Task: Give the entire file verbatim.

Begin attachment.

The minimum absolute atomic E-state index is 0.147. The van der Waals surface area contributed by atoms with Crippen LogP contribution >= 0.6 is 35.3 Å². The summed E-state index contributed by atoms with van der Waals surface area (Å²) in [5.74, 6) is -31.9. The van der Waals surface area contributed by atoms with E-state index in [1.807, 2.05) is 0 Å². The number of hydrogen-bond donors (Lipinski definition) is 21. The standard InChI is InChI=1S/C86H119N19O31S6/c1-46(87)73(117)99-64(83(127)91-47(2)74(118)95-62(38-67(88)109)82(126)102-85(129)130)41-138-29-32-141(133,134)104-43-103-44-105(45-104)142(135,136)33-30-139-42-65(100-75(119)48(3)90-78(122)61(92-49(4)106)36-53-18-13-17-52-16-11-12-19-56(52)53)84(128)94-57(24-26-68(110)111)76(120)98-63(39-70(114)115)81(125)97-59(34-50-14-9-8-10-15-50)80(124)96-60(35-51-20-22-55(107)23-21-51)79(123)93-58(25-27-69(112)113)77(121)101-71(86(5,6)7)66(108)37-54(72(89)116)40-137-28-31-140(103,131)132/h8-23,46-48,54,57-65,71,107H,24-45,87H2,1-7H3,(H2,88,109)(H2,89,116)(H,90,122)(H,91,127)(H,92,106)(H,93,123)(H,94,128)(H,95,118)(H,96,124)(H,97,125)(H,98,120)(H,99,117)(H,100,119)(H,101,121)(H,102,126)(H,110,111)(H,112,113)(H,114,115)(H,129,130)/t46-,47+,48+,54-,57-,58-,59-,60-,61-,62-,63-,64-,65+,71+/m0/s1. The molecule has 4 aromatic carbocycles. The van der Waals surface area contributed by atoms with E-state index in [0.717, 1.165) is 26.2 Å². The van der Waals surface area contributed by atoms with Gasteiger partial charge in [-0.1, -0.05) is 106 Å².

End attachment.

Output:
The minimum absolute atomic E-state index is 0.147. The van der Waals surface area contributed by atoms with Crippen LogP contribution >= 0.6 is 35.3 Å². The summed E-state index contributed by atoms with van der Waals surface area (Å²) in [5.74, 6) is -31.9. The van der Waals surface area contributed by atoms with E-state index in [1.807, 2.05) is 0 Å². The number of hydrogen-bond donors (Lipinski definition) is 21. The standard InChI is InChI=1S/C86H119N19O31S6/c1-46(87)73(117)99-64(83(127)91-47(2)74(118)95-62(38-67(88)109)82(126)102-85(129)130)41-138-29-32-141(133,134)104-43-103-44-105(45-104)142(135,136)33-30-139-42-65(100-75(119)48(3)90-78(122)61(92-49(4)106)36-53-18-13-17-52-16-11-12-19-56(52)53)84(128)94-57(24-26-68(110)111)76(120)98-63(39-70(114)115)81(125)97-59(34-50-14-9-8-10-15-50)80(124)96-60(35-51-20-22-55(107)23-21-51)79(123)93-58(25-27-69(112)113)77(121)101-71(86(5,6)7)66(108)37-54(72(89)116)40-137-28-31-140(103,131)132/h8-23,46-48,54,57-65,71,107H,24-45,87H2,1-7H3,(H2,88,109)(H2,89,116)(H,90,122)(H,91,127)(H,92,106)(H,93,123)(H,94,128)(H,95,118)(H,96,124)(H,97,125)(H,98,120)(H,99,117)(H,100,119)(H,101,121)(H,102,126)(H,110,111)(H,112,113)(H,114,115)(H,129,130)/t46-,47+,48+,54-,57-,58-,59-,60-,61-,62-,63-,64-,65+,71+/m0/s1. The molecule has 4 aromatic carbocycles. The van der Waals surface area contributed by atoms with E-state index in [0.717, 1.165) is 26.2 Å². The van der Waals surface area contributed by atoms with Gasteiger partial charge in [-0.1, -0.05) is 106 Å².